Expectations, whether we like it or not, are typically the prime criteria people use to judge a work. They are the drive that propels us to even entertain the notion of diving into someone’s or some group’s creative endeavors to see if it proves enjoyable for us to consume. Movie trailers reconstruct segments of film under dramatic vein-twisting music to pull people into theaters by building expectations inside them. Agents tell novelists to get on twitter and be witty hoping for similar implanted affects. The trouble with these generated expectations in regards to literature in the modern day is that the market is so inundated with worthwhile and not-so-worthwhile work that the attention grabbing moves to the forefront of concerns, and, I can only speak for myself, but it conditions me to move on to something else if I don’t immediately like what I’m reading, or, in other words, if my expectations aren’t met. But underneath these battles of persuasion between personas and publishing houses lie modest works not meant for the fast-paced tastes of surface culture, works that transcend quick blurbs, ones so unconventional that distilling them into advertisements wouldn’t only prove insulting, but impossible, because their effects struggle to find correct wording.
Brando, My Solitude is just such a work that defies easy marketing, and by that I mean it’s truly a great book that slowly leads one deeper into its text, leaving space open to confound the reader with doubts before subtly working its magic. It’s the kind of book that expectations would kill; I found myself wondering at first if it was worthwhile to finish. Roughly the first twenty pages is a swirl of non-chronological, tangential narrative of a family, focusing on a nameless middle child, written in promising prose that show the signs of a good writer (and/or in this case translators). The narrator, the main character’s great-nephew, reveals himself as an unreliable biographer, one prone to uncertainty and honest vulnerability from a lack of facts or simply being there. A recounting of the events in the story would be boring and, frankly, useless, because it’s not the plot that really makes this story come alive, it’s the narrator’s perception and imagination on the facts given to him about his great-uncle.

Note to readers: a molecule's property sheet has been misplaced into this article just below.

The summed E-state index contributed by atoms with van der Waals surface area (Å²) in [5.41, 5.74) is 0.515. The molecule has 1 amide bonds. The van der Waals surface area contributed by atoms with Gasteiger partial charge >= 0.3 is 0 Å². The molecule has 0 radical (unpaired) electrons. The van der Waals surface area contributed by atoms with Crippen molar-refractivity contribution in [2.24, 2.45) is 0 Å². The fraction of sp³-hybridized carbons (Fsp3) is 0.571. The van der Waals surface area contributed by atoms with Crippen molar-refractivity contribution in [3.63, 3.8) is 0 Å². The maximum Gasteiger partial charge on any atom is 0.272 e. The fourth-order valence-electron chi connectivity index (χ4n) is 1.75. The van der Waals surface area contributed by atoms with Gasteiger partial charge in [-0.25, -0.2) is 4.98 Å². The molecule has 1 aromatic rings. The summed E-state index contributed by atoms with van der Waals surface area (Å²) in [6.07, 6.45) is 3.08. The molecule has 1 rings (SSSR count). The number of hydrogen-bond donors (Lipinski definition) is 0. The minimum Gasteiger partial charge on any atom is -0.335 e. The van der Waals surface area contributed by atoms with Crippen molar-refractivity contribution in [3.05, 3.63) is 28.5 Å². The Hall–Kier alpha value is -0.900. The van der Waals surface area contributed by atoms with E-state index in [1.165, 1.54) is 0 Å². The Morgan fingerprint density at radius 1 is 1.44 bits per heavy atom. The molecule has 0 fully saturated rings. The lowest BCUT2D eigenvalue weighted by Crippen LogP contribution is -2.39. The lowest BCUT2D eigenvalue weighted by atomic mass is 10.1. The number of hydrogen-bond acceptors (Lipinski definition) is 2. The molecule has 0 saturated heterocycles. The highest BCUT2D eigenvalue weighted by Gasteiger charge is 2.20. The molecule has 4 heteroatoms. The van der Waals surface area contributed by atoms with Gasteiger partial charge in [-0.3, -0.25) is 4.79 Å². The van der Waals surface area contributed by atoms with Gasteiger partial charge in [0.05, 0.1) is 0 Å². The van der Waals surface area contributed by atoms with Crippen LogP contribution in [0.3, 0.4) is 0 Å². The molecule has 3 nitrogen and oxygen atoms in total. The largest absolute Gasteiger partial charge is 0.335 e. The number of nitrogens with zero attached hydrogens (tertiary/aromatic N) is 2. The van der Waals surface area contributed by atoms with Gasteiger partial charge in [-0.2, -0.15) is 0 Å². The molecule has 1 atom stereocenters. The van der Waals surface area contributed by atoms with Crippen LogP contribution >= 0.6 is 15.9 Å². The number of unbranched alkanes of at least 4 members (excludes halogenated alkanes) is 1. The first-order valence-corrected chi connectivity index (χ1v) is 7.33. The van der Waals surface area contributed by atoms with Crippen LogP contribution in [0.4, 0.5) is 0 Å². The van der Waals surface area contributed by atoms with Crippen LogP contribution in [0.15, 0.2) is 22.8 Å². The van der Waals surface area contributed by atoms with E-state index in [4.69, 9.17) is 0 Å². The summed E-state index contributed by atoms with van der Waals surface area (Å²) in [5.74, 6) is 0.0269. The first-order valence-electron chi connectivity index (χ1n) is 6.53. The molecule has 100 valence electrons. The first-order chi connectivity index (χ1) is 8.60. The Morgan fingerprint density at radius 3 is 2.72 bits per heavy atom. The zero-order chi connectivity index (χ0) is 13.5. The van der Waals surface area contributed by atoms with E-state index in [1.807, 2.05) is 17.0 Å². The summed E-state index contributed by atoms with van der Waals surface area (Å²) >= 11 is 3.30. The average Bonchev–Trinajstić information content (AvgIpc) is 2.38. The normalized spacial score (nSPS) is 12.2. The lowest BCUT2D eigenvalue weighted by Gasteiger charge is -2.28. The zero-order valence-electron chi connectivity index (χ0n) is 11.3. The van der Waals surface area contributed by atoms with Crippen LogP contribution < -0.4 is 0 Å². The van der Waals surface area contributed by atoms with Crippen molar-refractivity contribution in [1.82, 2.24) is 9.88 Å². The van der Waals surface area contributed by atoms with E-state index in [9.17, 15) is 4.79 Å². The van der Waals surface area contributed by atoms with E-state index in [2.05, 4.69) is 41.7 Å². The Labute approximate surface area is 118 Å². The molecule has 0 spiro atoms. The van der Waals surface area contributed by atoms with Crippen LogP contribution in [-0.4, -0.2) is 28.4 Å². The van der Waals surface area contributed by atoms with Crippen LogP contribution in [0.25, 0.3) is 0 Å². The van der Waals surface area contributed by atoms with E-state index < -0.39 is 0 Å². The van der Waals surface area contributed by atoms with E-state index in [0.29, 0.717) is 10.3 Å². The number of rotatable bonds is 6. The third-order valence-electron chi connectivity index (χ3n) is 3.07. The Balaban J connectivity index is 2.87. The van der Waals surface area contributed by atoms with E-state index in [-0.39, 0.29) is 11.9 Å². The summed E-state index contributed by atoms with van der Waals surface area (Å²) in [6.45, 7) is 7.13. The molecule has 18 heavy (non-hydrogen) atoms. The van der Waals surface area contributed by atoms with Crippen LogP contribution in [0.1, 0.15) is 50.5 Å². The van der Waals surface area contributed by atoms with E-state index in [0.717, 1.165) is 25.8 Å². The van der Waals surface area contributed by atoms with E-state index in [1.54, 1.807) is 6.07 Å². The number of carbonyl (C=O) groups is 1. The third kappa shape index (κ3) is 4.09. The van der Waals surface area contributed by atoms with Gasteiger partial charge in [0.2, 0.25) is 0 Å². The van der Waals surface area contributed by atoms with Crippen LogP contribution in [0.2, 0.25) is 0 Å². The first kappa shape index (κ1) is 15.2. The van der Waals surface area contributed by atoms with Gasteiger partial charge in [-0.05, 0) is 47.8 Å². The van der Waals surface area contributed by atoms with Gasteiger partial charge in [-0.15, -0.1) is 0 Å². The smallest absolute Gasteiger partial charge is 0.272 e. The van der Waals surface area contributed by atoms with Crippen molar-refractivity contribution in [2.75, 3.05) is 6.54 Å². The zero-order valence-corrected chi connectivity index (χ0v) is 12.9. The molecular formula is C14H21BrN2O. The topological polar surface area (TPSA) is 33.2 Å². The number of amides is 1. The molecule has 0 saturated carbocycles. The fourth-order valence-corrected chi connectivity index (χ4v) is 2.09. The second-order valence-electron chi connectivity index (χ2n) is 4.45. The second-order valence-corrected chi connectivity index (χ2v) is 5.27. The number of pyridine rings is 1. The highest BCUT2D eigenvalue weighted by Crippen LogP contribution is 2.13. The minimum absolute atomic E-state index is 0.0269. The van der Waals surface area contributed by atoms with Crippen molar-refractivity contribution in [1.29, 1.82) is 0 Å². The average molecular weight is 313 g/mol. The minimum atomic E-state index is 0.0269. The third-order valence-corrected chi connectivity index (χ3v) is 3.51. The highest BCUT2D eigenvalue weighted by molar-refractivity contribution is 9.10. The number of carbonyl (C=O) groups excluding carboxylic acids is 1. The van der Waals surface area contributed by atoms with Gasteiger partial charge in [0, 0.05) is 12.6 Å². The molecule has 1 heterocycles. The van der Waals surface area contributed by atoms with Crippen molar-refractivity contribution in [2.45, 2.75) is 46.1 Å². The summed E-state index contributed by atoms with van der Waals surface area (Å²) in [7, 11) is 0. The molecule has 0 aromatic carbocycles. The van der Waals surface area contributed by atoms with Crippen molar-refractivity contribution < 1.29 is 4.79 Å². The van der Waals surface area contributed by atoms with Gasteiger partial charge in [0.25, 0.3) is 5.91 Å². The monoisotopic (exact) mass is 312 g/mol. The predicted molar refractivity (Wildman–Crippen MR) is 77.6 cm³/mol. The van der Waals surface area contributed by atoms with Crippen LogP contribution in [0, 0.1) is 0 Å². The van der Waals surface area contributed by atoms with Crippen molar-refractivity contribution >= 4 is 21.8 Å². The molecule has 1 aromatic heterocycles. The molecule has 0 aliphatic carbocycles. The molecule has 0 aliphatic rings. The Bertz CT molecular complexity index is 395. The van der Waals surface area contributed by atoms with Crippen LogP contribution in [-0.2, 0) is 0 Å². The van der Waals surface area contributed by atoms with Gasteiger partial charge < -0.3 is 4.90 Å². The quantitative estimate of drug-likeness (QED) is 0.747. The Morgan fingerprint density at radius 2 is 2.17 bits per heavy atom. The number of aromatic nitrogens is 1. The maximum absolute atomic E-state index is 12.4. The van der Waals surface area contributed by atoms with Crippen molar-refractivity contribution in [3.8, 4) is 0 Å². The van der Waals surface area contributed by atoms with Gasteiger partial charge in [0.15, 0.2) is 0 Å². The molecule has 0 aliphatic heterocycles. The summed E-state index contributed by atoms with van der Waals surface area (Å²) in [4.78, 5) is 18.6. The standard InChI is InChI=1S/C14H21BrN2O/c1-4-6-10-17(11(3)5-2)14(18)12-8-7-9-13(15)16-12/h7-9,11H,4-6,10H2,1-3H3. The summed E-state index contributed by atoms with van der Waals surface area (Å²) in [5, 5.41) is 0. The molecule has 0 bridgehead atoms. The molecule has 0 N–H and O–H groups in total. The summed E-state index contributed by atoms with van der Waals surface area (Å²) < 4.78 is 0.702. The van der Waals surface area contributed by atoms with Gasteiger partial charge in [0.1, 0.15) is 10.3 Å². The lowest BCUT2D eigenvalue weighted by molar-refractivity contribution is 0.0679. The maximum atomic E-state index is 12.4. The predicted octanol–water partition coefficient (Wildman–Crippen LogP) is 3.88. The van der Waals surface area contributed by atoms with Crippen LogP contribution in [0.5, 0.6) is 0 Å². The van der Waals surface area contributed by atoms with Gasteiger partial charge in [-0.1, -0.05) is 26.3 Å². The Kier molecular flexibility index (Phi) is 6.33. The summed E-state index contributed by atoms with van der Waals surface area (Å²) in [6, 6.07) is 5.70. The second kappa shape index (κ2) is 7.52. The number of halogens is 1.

The aspects of the main character’s life that are most interesting are the holes of mystery that cannot be filled. As the narrator says, “in this story hints are vehicles widely open to the wind, blowing in the fictions people most want to believe.” What reflects back on us as readers in this story are our assumptions on questionable events, our expectations of the most corrupt of human intentions driving the characters’ actions, for instance, the questionable births of both the main character’s and his wife’s children, each one possibly stemming from their respective supposed infidelities.
The truth of a life, after all, after all is said and done at the point of permanent death, are only the perceptions of others on the one in question, and his or her personal artifacts. The man in focus in this story is mythologized by his great-nephew for his freedom to stand in the face of provincial bigotry, cultural conventions, and familial behind-the-back whisperings on morality. The meaning of the title comes revealed to us through a personal journal, coded in Russian, as if locked away for its revealing nature by the man in question, on how he saw something outside of himself in another’s eyes that ultimately reminded him of his own personal plight through life. As the character ages, his eccentricities abound in the furthering expansion of his own solitude, and what we come to discover is that what truly makes a person who he or she is, are these eccentricities that too frequently get locked away, hidden from public light, the ones only allowed to flourish too late in life.
November 1st, 2013 / 11:00 am